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Bishop: Church not persecuted in Bahrain

March 20, 2014

The bishop responsible for ministering to Catholics in Bahrain, Kuwait, Qatar, and Saudi Arabia spoke about the situation of the Church in Bahrain, where he is overseeing the construction of a cathedral.

Christians-- mostly Asian guest workers-- are “10% of the population,” Bishop Camillo Ballin said in an interview with Aid to the Church in Need. “We cannot evangelize as it is understood in other countries of the world. We can only witness to the bounty and love of God through our daily life. The best place for this kind of witness is the school.”

“No government in the Gulf has a policy of forced conversion from Christianity to Islam,” he added. “There are, however, some zealous individuals. Of course, it is forbidden to convert from Islam to Christianity.”

Asked whether the Church is persecuted, the prelate said, “No, absolutely not … Our Church is officially recognized by the various governments. We are not a private group or a hidden sect. We are a Church whose presence is recognized by the governments and I always tell the country’s leadership that they have nothing to fear from the Catholic Church, which always will respect their countries’ faith, culture and traditions.”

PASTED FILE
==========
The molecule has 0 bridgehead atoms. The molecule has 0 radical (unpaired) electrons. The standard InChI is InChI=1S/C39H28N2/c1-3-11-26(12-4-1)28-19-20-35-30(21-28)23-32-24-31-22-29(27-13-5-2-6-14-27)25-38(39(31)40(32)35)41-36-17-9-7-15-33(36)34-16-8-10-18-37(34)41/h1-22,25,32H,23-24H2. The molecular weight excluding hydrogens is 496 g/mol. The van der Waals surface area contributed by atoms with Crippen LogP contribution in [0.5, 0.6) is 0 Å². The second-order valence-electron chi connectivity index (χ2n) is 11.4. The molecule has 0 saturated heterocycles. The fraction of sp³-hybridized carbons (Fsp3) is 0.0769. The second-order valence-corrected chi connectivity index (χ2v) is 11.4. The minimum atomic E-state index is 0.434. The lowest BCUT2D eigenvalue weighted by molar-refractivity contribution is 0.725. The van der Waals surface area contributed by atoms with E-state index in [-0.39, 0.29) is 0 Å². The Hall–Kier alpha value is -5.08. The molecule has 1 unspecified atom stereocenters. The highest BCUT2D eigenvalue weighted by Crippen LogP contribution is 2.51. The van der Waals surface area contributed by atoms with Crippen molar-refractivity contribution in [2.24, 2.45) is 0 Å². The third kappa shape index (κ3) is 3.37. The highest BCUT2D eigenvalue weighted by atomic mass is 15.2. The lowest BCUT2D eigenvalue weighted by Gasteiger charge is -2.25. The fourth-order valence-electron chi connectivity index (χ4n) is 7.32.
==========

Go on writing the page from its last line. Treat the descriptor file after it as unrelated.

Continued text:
“I have been in Bahrain for two years now, and never have I perceived any negative attitudes toward Christians,” he continued. “In Bahrain, as well as in Kuwait and Qatar, I move about in my cassock and with my pectoral cross. There never have been problems; on the contrary, I am very much respected. The Catholic Church is known to all as a Church that respects all and helps all.”


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